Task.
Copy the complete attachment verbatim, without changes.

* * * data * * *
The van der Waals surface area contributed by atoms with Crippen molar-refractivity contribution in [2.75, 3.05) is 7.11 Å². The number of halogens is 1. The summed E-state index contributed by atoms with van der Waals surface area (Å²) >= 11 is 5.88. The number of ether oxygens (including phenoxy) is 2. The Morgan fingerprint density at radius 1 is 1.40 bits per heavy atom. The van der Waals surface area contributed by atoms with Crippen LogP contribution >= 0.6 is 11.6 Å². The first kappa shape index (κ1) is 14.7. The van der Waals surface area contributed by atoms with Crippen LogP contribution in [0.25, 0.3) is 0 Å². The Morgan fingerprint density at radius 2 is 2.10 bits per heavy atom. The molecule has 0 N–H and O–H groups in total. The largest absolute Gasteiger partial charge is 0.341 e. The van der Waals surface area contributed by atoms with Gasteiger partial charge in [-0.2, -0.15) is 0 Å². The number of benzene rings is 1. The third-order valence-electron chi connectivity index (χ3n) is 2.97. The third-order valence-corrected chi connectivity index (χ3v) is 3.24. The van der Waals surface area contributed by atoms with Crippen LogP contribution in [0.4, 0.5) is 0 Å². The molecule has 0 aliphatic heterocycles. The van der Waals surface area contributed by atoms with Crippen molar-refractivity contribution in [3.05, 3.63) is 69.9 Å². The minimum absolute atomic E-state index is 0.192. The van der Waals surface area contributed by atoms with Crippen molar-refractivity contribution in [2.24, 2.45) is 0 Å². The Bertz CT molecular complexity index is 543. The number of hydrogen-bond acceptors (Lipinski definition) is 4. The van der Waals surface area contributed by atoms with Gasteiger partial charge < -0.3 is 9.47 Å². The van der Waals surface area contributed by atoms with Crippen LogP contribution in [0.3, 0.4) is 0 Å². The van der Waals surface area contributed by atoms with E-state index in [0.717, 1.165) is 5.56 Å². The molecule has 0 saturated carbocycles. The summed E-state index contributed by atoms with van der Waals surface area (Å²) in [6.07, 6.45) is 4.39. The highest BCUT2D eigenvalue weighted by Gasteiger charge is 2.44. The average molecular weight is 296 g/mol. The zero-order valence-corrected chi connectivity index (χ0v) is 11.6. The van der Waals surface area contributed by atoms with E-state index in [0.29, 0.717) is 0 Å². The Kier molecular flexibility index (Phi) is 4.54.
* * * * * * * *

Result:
The van der Waals surface area contributed by atoms with Crippen molar-refractivity contribution in [2.75, 3.05) is 7.11 Å². The number of halogens is 1. The summed E-state index contributed by atoms with van der Waals surface area (Å²) >= 11 is 5.88. The number of ether oxygens (including phenoxy) is 2. The Morgan fingerprint density at radius 1 is 1.40 bits per heavy atom. The van der Waals surface area contributed by atoms with Crippen LogP contribution >= 0.6 is 11.6 Å². The first kappa shape index (κ1) is 14.7. The van der Waals surface area contributed by atoms with Crippen LogP contribution in [0.25, 0.3) is 0 Å². The Morgan fingerprint density at radius 2 is 2.10 bits per heavy atom. The molecule has 0 N–H and O–H groups in total. The largest absolute Gasteiger partial charge is 0.341 e. The van der Waals surface area contributed by atoms with Gasteiger partial charge in [-0.2, -0.15) is 0 Å². The number of benzene rings is 1. The third-order valence-electron chi connectivity index (χ3n) is 2.97. The third-order valence-corrected chi connectivity index (χ3v) is 3.24. The van der Waals surface area contributed by atoms with Crippen LogP contribution in [0.4, 0.5) is 0 Å². The molecule has 0 aliphatic heterocycles. The van der Waals surface area contributed by atoms with Crippen molar-refractivity contribution in [3.05, 3.63) is 69.9 Å². The minimum absolute atomic E-state index is 0.192. The van der Waals surface area contributed by atoms with Crippen molar-refractivity contribution in [2.24, 2.45) is 0 Å². The Bertz CT molecular complexity index is 543. The number of hydrogen-bond acceptors (Lipinski definition) is 4. The van der Waals surface area contributed by atoms with Gasteiger partial charge < -0.3 is 9.47 Å². The van der Waals surface area contributed by atoms with Crippen LogP contribution in [0.3, 0.4) is 0 Å². The van der Waals surface area contributed by atoms with E-state index in [0.717, 1.165) is 5.56 Å². The molecule has 0 saturated carbocycles. The summed E-state index contributed by atoms with van der Waals surface area (Å²) in [6.07, 6.45) is 4.39. The highest BCUT2D eigenvalue weighted by Gasteiger charge is 2.44. The average molecular weight is 296 g/mol. The zero-order valence-corrected chi connectivity index (χ0v) is 11.6. The van der Waals surface area contributed by atoms with E-state index in [0.29, 0.717) is 0 Å². The Kier molecular flexibility index (Phi) is 4.54.